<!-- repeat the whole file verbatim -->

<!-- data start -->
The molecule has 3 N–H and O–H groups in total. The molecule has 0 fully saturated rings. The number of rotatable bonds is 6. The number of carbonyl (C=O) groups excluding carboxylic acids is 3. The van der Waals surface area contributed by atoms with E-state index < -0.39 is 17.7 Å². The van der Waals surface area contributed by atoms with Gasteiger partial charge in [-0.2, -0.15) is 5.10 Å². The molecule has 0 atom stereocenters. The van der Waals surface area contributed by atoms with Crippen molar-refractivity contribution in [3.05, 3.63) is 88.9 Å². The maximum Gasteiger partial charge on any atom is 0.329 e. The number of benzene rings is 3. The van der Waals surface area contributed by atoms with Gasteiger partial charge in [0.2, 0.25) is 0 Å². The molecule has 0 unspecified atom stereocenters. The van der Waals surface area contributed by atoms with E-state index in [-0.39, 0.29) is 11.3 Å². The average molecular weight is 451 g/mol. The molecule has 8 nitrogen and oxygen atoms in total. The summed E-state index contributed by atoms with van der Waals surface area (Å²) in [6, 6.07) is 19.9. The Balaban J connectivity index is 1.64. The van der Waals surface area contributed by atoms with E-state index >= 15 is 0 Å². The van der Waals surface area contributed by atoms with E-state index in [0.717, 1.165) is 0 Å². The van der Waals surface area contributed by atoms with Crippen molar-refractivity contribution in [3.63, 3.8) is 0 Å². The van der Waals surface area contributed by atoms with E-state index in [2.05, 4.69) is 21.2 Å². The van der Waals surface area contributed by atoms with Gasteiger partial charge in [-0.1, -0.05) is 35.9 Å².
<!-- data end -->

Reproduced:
The molecule has 3 N–H and O–H groups in total. The molecule has 0 fully saturated rings. The number of rotatable bonds is 6. The number of carbonyl (C=O) groups excluding carboxylic acids is 3. The van der Waals surface area contributed by atoms with E-state index < -0.39 is 17.7 Å². The van der Waals surface area contributed by atoms with Gasteiger partial charge in [-0.2, -0.15) is 5.10 Å². The molecule has 0 atom stereocenters. The van der Waals surface area contributed by atoms with Crippen molar-refractivity contribution in [3.05, 3.63) is 88.9 Å². The maximum Gasteiger partial charge on any atom is 0.329 e. The number of benzene rings is 3. The van der Waals surface area contributed by atoms with Gasteiger partial charge in [0.2, 0.25) is 0 Å². The molecule has 0 unspecified atom stereocenters. The van der Waals surface area contributed by atoms with E-state index in [-0.39, 0.29) is 11.3 Å². The average molecular weight is 451 g/mol. The molecule has 8 nitrogen and oxygen atoms in total. The summed E-state index contributed by atoms with van der Waals surface area (Å²) in [6, 6.07) is 19.9. The Balaban J connectivity index is 1.64. The van der Waals surface area contributed by atoms with E-state index >= 15 is 0 Å². The van der Waals surface area contributed by atoms with E-state index in [0.717, 1.165) is 0 Å². The van der Waals surface area contributed by atoms with Crippen molar-refractivity contribution in [3.63, 3.8) is 0 Å². The van der Waals surface area contributed by atoms with E-state index in [2.05, 4.69) is 21.2 Å². The van der Waals surface area contributed by atoms with Gasteiger partial charge in [-0.1, -0.05) is 35.9 Å².